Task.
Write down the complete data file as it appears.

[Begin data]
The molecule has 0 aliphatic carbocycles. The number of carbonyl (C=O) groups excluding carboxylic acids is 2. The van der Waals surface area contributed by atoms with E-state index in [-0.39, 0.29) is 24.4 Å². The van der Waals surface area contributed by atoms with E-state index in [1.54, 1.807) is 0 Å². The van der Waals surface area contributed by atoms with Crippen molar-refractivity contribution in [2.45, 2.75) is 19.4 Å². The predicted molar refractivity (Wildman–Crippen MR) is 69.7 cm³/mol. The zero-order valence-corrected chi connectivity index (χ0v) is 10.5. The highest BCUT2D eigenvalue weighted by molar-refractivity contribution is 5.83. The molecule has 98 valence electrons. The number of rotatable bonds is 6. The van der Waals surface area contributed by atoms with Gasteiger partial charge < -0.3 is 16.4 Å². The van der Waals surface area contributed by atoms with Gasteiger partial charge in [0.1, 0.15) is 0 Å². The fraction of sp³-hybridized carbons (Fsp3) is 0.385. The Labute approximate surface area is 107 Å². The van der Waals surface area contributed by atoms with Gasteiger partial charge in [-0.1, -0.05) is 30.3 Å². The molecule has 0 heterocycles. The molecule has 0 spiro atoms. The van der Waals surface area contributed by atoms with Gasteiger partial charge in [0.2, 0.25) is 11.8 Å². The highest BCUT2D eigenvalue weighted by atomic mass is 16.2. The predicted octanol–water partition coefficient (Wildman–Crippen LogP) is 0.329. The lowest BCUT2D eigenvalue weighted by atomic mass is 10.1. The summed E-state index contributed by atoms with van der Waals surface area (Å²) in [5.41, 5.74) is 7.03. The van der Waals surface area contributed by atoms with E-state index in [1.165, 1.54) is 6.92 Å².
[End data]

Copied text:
The molecule has 0 aliphatic carbocycles. The number of carbonyl (C=O) groups excluding carboxylic acids is 2. The van der Waals surface area contributed by atoms with E-state index in [-0.39, 0.29) is 24.4 Å². The van der Waals surface area contributed by atoms with E-state index in [1.54, 1.807) is 0 Å². The van der Waals surface area contributed by atoms with Crippen molar-refractivity contribution in [2.45, 2.75) is 19.4 Å². The predicted molar refractivity (Wildman–Crippen MR) is 69.7 cm³/mol. The zero-order valence-corrected chi connectivity index (χ0v) is 10.5. The highest BCUT2D eigenvalue weighted by molar-refractivity contribution is 5.83. The molecule has 98 valence electrons. The number of rotatable bonds is 6. The van der Waals surface area contributed by atoms with Gasteiger partial charge < -0.3 is 16.4 Å². The van der Waals surface area contributed by atoms with Gasteiger partial charge in [0.1, 0.15) is 0 Å². The fraction of sp³-hybridized carbons (Fsp3) is 0.385. The Labute approximate surface area is 107 Å². The van der Waals surface area contributed by atoms with Gasteiger partial charge in [-0.1, -0.05) is 30.3 Å². The molecule has 0 heterocycles. The molecule has 0 spiro atoms. The van der Waals surface area contributed by atoms with Gasteiger partial charge in [0.2, 0.25) is 11.8 Å². The highest BCUT2D eigenvalue weighted by atomic mass is 16.2. The predicted octanol–water partition coefficient (Wildman–Crippen LogP) is 0.329. The lowest BCUT2D eigenvalue weighted by atomic mass is 10.1. The summed E-state index contributed by atoms with van der Waals surface area (Å²) in [5.41, 5.74) is 7.03. The van der Waals surface area contributed by atoms with E-state index in [1.165, 1.54) is 6.92 Å².